Without an exact diagnosis, there is no success in therapy

The success of a treatment essentially depends on the correct indication!

Sometimes the cause of the back pain is only partially accessible to surgical treatment; it is also possible that an existing underlying disease or other factors call into question the chances of a cure through an operation. Unfortunately, not only general practitioners but also orthopedic surgeons and neurosurgeons tend all too often to subject the patient to overtreatment without precise knowledge of the diagnosis - i.e. the cause of the pain. In order to decide in individual cases whether and which surgical procedure is really promising, the high level of specialist expertise of the spine specialist is required.

If the clinical picture suggests that no long-term improvement can be achieved even with surgery, it is important that the patient receives comprehensive advice and an individually tailored treatment strategy that goes far beyond the usual administration of injections, painkillers and physiotherapy to alleviate his suffering.

It is important to distinguish between

Local back pain, i.e. pain that is limited to the back double arrow Pain that starts in the back but radiates to other parts of the body, such as the legs

Acute back pain

A common cause of acute (radiating) back pain is pathological changes in the intervertebral disc.

Here the spectrum ranges from tears in the fibrous ring to a manifest bulging disc or even a herniated disc.


Chronic back pain

backache-mrt02 If back pain lasts longer than 6 weeks, it has become chronic back pain. Every chronification of pain represents a challenge for the doctor. If conservative therapy measures such as physiotherapeutic and physical forms of treatment as well as targeted drug pain therapy do not lead to a significant improvement within 6 to 8 weeks, further differentiated research into the cause is important.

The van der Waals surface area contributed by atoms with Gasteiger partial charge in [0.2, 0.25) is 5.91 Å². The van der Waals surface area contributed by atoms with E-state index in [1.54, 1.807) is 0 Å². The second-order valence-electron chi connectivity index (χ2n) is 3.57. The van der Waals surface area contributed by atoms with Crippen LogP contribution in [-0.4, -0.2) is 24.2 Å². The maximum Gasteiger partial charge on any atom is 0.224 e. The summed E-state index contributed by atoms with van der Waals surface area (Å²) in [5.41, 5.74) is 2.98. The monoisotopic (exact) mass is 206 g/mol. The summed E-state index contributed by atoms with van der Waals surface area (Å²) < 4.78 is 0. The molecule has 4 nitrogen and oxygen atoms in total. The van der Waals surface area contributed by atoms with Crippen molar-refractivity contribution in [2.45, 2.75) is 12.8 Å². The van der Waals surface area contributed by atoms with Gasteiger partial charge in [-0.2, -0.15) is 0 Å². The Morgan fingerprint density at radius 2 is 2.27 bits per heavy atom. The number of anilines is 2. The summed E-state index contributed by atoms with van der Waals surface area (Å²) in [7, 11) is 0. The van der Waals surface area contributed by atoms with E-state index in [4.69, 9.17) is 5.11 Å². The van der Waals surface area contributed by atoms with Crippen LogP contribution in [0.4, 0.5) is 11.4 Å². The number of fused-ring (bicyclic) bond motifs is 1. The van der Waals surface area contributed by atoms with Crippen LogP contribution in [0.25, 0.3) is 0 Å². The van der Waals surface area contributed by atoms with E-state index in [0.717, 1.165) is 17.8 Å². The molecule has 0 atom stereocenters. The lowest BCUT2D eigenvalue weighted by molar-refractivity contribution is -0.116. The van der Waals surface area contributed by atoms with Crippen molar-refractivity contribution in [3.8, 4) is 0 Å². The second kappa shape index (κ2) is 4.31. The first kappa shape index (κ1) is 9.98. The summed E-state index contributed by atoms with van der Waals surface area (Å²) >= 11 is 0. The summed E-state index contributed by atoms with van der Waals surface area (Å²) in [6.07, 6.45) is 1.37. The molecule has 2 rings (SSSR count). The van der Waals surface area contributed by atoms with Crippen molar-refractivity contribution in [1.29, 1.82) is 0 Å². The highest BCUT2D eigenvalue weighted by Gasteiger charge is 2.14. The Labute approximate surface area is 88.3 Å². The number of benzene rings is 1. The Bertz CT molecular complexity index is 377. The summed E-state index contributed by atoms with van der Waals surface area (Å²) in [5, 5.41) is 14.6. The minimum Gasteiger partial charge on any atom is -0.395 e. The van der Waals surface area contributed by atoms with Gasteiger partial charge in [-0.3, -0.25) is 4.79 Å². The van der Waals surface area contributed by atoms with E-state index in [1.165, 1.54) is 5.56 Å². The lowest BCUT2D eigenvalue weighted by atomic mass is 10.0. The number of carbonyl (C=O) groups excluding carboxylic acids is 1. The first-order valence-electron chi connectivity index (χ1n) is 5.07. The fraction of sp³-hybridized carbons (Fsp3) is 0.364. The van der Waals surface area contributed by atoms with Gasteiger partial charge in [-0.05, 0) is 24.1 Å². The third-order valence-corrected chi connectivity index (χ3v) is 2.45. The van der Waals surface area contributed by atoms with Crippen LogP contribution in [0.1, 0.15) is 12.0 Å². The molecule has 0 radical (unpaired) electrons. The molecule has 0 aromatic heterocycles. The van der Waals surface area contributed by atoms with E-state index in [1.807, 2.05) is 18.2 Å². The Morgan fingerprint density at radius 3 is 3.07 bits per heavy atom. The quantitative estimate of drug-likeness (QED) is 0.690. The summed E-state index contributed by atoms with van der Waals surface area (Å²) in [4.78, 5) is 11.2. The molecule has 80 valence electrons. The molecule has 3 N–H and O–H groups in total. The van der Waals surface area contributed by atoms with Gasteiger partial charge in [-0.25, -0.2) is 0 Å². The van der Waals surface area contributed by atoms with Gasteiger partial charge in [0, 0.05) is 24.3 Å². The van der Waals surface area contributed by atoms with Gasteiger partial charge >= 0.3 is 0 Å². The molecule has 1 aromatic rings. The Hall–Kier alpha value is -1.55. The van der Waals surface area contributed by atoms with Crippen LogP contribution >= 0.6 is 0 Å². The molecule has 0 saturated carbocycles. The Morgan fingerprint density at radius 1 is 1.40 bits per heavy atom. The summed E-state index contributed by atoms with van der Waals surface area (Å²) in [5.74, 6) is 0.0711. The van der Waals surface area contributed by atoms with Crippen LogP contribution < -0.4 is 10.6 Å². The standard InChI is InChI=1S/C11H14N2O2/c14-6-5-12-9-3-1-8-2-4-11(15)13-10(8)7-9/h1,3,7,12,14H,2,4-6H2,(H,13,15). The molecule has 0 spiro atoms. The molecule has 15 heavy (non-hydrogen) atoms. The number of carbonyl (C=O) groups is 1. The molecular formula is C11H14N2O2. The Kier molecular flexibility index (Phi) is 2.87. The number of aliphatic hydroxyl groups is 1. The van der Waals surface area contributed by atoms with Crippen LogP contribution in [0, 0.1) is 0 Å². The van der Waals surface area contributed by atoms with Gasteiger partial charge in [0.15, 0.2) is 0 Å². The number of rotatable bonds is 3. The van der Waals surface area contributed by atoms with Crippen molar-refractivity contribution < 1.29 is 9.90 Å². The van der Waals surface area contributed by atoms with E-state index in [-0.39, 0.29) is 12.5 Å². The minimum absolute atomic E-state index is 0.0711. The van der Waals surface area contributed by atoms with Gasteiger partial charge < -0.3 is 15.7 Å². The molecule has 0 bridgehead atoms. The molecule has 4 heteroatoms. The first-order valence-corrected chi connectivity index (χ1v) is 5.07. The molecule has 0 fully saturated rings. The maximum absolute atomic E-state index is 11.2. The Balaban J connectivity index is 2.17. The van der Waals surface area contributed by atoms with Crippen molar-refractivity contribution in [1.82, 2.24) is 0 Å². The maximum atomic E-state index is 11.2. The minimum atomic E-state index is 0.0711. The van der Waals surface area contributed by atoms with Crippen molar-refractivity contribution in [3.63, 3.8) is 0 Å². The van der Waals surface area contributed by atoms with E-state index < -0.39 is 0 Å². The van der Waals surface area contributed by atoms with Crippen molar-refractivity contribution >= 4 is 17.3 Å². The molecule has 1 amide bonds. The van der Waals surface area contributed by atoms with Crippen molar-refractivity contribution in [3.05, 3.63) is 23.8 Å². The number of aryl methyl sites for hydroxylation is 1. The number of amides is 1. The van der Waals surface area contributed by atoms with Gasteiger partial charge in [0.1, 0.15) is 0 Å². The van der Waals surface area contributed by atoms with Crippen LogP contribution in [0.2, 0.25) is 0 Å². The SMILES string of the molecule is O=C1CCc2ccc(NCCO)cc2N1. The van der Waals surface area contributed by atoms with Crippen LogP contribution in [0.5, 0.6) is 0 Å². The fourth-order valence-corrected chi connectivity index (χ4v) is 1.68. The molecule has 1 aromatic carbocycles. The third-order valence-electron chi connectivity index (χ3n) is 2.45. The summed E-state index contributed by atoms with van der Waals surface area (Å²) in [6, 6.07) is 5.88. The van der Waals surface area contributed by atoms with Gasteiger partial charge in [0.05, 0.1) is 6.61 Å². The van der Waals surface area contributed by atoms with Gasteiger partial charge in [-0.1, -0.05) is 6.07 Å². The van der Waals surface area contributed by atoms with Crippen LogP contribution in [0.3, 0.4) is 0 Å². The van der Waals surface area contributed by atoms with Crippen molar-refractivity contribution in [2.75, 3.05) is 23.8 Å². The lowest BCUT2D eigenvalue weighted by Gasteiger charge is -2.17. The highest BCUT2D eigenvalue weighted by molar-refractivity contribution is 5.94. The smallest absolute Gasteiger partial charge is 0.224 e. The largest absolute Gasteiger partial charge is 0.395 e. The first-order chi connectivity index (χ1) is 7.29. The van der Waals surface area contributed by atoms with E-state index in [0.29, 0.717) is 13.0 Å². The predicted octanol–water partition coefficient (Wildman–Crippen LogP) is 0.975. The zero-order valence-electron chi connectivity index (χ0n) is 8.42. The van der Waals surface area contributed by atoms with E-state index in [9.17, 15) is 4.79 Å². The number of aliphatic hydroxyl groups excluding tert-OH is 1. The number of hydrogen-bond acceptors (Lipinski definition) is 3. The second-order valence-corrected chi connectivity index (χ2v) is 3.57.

These include, above all, a blood test and the use of imaging methods such as X-rays, magnetic resonance imaging (MRI) and/or computed tomography (CT). Since November 2012, the apex spine center has had one of the most modern magnetic resonance tomographs in southern Germany.

If the preliminary examinations have not resulted in a clear diagnosis, a discography of the pathologically altered intervertebral discs in the MRI is indicated. Here it can be determined whether there is a painful tear on the outer ring of the intervertebral disc (anulus). If necessary, the discography is combined with a computed tomography. If discography reveals a disc rupture, a percutaneous nucleotomy may be performed.

In the case of significant intervertebral disc degeneration, which is limited to one or two intervertebral discs, after the discography has been carried out, a decision is made as to whether discus plastic (endoscopic relief and freshening of the intervertebral disc), intervertebral disc prosthesis or spondylodesis is the best solution.

dr Schubert in an interview on the topic of conservative and surgical therapy for back pain